The food we eat is actually far from simple. Our thoughts, feelings and choices are often swayed by hundreds of influences, some of which run in parallel, and others which conflict. In our lessons we constantly speak about mindful eating, but what does that even mean? Quite simply, we consider this to be aware of the foods we have eaten throughout the day and making conscious decisions on what we are about to eat in the future. Below we have looked at some of those influences that make us pick up the biscuits or head to the shops for that chocolate kick.
Availability: Most people shop at the supermarkets for convenience and the range of choices. This will influence the types of foods we eat as it is easier to buy chopped onions instead of the whole vegetable, or buying a ready made lasagne instead of making it from scratch. We can also explore other places, e.g greengrocers, online, butchers, allotments where we can buy food.
Seasonality: With supermarkets providing all year around access to foods we have lost the knowledge about what foods are seasonal. Summer fruits like strawberries, raspberries and blackberries are available all year round fruits now so knowing what fruits and vegetables are in season means we can buy them at their best and potentially save us money if there is an over demand for them. When foods are in season in the UK, we tend to buy those produced in the UK meaning less impact on the environment, which is a better choice.
Want and need: Taking a step back to understand why we want a food/drink is important. Is this what we want (most of the time, yes) or what we actually need? By listening to our thoughts and feelings is a good way to determine this. We might crave a type of food for a reason, after we have just eaten three courses for dinner, so do we just want or need the food? Challenging these thoughts is a good way to apply mindful eating.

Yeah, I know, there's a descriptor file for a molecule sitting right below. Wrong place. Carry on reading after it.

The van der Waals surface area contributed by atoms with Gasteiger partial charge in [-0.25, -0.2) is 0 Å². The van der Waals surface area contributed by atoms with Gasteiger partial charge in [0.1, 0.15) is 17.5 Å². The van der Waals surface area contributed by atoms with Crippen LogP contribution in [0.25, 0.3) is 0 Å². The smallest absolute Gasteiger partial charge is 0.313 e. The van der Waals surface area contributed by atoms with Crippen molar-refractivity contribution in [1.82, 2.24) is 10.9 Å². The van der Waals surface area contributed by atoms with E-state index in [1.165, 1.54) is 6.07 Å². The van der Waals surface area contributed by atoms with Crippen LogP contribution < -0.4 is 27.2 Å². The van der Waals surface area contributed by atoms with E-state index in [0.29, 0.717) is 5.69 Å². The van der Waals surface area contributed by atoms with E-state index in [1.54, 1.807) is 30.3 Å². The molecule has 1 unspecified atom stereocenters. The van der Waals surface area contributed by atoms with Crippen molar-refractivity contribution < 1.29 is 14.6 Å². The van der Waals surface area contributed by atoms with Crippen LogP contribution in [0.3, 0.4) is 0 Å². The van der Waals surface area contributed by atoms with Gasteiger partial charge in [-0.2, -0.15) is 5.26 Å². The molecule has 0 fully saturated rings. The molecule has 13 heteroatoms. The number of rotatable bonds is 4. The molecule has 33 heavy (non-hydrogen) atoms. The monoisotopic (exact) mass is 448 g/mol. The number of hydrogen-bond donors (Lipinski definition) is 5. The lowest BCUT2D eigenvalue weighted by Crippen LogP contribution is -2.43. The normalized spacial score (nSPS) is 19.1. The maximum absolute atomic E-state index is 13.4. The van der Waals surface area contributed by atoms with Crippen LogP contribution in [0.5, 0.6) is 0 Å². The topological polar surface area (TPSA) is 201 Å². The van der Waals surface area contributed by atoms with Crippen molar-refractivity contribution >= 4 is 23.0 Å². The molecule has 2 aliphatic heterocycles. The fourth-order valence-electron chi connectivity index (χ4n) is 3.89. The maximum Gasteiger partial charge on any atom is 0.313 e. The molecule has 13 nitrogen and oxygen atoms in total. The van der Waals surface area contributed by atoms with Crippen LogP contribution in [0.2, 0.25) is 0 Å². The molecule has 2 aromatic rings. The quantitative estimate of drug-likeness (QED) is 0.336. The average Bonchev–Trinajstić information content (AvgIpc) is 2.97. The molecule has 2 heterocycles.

Cost: Foods are different prices even though they are similar in product. Organic foods are more expensive than non organic, free range eggs are more expensive than caged eggs, some peanut butters change in price also. By using different places to shop and/or understanding the justification on the price differences enables us to make better decisions so we can save money. Generally the cheaper foods are the most processed, meaning they have higher amounts of salt, fat and/or sugar in them. Even if we are on a budget, checking nutritional information is a good skill to compare a range of foods that helps with choosing healthier options.
Peer pressure: When our friends go to the shops and buy chocolate bars and crisps, or when we go to the cinema and people we are with buy large popcorn and drinks, are we thinking about these foods in relation to our health or just because other people are buying them and we want them? By educating others around the information we know, they can make decisions for their health or the environment, not because other people are doing it.
Hunger: When we are hungry, hormones are sent to our brain to acknowledge this. While in this state of hunger, we can opt for foods high in fat, salt and/or sugar as they are cheap and readily available. Eating little and often is a good approach to ensure we do not go long periods without food. If we are hungry, eating sugary foods are not the best choice of food as they are digested quickly and can increase our blood sugar levels sharply, potentially causing us to feel tired later on.
Mood: When we feel anxious, depressed or worried, people can turn to eating as a comfort. Choosing the right foods is important in these situations as it can lead to overeating and potentially create unhealthy food habits. It is well known that when our mood is low, we tend to crave foods that are high in fat, salt and/or sugar because of the satisfaction it gives us.